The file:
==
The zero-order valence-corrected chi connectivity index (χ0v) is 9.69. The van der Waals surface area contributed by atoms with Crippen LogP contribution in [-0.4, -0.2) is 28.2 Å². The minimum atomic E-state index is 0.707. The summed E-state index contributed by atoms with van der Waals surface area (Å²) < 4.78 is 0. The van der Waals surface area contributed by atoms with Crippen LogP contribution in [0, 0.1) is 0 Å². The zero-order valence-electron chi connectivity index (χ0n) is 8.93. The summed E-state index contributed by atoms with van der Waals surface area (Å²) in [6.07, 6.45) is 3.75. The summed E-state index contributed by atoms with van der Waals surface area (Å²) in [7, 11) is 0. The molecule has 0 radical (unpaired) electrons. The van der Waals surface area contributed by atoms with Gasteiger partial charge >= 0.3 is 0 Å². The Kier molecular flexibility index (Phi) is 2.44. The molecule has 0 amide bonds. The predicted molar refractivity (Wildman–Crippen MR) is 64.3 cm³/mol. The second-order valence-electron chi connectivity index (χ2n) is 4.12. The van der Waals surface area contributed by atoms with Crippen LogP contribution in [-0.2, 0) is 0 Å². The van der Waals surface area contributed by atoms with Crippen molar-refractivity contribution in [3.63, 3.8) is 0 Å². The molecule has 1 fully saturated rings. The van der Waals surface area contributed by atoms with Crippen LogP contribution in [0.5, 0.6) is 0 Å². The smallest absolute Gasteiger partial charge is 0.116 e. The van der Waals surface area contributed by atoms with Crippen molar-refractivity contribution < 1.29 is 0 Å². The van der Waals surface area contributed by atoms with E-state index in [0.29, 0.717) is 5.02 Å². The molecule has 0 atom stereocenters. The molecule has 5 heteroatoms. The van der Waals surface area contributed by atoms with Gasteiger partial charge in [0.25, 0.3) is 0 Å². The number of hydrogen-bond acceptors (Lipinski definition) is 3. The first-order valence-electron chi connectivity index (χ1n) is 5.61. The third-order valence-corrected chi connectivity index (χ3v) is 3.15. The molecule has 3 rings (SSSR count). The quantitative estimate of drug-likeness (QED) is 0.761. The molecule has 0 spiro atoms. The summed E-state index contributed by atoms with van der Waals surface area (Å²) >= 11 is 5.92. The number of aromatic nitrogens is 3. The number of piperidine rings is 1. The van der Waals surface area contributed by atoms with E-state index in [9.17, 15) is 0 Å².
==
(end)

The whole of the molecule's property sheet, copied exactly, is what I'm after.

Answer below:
The zero-order valence-corrected chi connectivity index (χ0v) is 9.69. The van der Waals surface area contributed by atoms with Crippen LogP contribution in [-0.4, -0.2) is 28.2 Å². The minimum atomic E-state index is 0.707. The summed E-state index contributed by atoms with van der Waals surface area (Å²) < 4.78 is 0. The van der Waals surface area contributed by atoms with Crippen LogP contribution in [0, 0.1) is 0 Å². The zero-order valence-electron chi connectivity index (χ0n) is 8.93. The summed E-state index contributed by atoms with van der Waals surface area (Å²) in [6.07, 6.45) is 3.75. The summed E-state index contributed by atoms with van der Waals surface area (Å²) in [7, 11) is 0. The molecule has 0 radical (unpaired) electrons. The van der Waals surface area contributed by atoms with Gasteiger partial charge >= 0.3 is 0 Å². The Kier molecular flexibility index (Phi) is 2.44. The molecule has 0 amide bonds. The predicted molar refractivity (Wildman–Crippen MR) is 64.3 cm³/mol. The second-order valence-electron chi connectivity index (χ2n) is 4.12. The van der Waals surface area contributed by atoms with Crippen LogP contribution in [-0.2, 0) is 0 Å². The van der Waals surface area contributed by atoms with Crippen molar-refractivity contribution in [3.63, 3.8) is 0 Å². The molecule has 1 fully saturated rings. The van der Waals surface area contributed by atoms with Crippen LogP contribution in [0.5, 0.6) is 0 Å². The smallest absolute Gasteiger partial charge is 0.116 e. The van der Waals surface area contributed by atoms with Crippen molar-refractivity contribution < 1.29 is 0 Å². The van der Waals surface area contributed by atoms with E-state index in [0.29, 0.717) is 5.02 Å². The molecule has 0 atom stereocenters. The molecule has 5 heteroatoms. The van der Waals surface area contributed by atoms with Gasteiger partial charge in [0.25, 0.3) is 0 Å². The number of hydrogen-bond acceptors (Lipinski definition) is 3. The first-order valence-electron chi connectivity index (χ1n) is 5.61. The third-order valence-corrected chi connectivity index (χ3v) is 3.15. The molecule has 3 rings (SSSR count). The quantitative estimate of drug-likeness (QED) is 0.761. The molecule has 0 spiro atoms. The summed E-state index contributed by atoms with van der Waals surface area (Å²) >= 11 is 5.92. The number of aromatic nitrogens is 3. The number of piperidine rings is 1. The van der Waals surface area contributed by atoms with E-state index in [9.17, 15) is 0 Å².